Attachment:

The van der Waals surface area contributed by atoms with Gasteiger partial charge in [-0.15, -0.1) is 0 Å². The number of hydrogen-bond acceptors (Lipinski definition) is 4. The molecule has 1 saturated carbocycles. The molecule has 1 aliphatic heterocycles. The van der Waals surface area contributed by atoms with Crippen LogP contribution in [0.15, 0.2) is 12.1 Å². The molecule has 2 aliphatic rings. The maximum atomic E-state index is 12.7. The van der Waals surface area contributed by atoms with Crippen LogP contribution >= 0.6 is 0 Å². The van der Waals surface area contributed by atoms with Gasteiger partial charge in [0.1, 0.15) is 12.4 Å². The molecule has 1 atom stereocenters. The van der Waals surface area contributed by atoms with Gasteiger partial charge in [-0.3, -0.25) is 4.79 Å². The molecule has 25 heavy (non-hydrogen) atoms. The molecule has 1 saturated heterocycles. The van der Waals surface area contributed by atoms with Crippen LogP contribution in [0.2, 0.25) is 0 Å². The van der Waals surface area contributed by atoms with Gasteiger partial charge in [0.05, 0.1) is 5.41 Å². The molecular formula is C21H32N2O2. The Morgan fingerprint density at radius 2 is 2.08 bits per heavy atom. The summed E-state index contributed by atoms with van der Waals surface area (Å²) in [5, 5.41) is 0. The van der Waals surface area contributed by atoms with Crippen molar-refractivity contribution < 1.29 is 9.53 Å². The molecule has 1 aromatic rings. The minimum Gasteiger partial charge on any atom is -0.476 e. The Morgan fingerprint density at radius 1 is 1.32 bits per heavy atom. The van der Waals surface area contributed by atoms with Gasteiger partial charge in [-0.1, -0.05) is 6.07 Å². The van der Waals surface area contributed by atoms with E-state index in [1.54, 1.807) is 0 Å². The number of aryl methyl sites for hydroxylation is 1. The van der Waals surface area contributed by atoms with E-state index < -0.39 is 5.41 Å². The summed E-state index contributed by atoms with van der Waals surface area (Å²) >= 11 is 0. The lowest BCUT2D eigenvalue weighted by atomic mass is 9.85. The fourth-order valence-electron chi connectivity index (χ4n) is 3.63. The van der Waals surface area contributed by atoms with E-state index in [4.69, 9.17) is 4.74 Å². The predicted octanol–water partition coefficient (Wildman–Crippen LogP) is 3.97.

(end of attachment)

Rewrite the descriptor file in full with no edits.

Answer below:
The van der Waals surface area contributed by atoms with Gasteiger partial charge in [-0.15, -0.1) is 0 Å². The number of hydrogen-bond acceptors (Lipinski definition) is 4. The molecule has 1 saturated carbocycles. The molecule has 1 aliphatic heterocycles. The van der Waals surface area contributed by atoms with Crippen LogP contribution in [0.15, 0.2) is 12.1 Å². The molecule has 2 aliphatic rings. The maximum atomic E-state index is 12.7. The van der Waals surface area contributed by atoms with Crippen LogP contribution >= 0.6 is 0 Å². The van der Waals surface area contributed by atoms with Gasteiger partial charge in [0.1, 0.15) is 12.4 Å². The molecule has 1 atom stereocenters. The van der Waals surface area contributed by atoms with Gasteiger partial charge in [-0.3, -0.25) is 4.79 Å². The molecule has 25 heavy (non-hydrogen) atoms. The molecule has 1 saturated heterocycles. The van der Waals surface area contributed by atoms with Crippen LogP contribution in [0.2, 0.25) is 0 Å². The van der Waals surface area contributed by atoms with Gasteiger partial charge in [0.05, 0.1) is 5.41 Å². The molecular formula is C21H32N2O2. The Morgan fingerprint density at radius 2 is 2.08 bits per heavy atom. The summed E-state index contributed by atoms with van der Waals surface area (Å²) in [5, 5.41) is 0. The van der Waals surface area contributed by atoms with Crippen molar-refractivity contribution < 1.29 is 9.53 Å². The molecule has 1 aromatic rings. The minimum Gasteiger partial charge on any atom is -0.476 e. The Morgan fingerprint density at radius 1 is 1.32 bits per heavy atom. The van der Waals surface area contributed by atoms with Gasteiger partial charge in [-0.1, -0.05) is 6.07 Å². The van der Waals surface area contributed by atoms with E-state index in [1.54, 1.807) is 0 Å². The number of aryl methyl sites for hydroxylation is 1. The van der Waals surface area contributed by atoms with E-state index < -0.39 is 5.41 Å². The summed E-state index contributed by atoms with van der Waals surface area (Å²) >= 11 is 0. The lowest BCUT2D eigenvalue weighted by atomic mass is 9.85. The fourth-order valence-electron chi connectivity index (χ4n) is 3.63. The van der Waals surface area contributed by atoms with E-state index in [4.69, 9.17) is 4.74 Å². The predicted octanol–water partition coefficient (Wildman–Crippen LogP) is 3.97.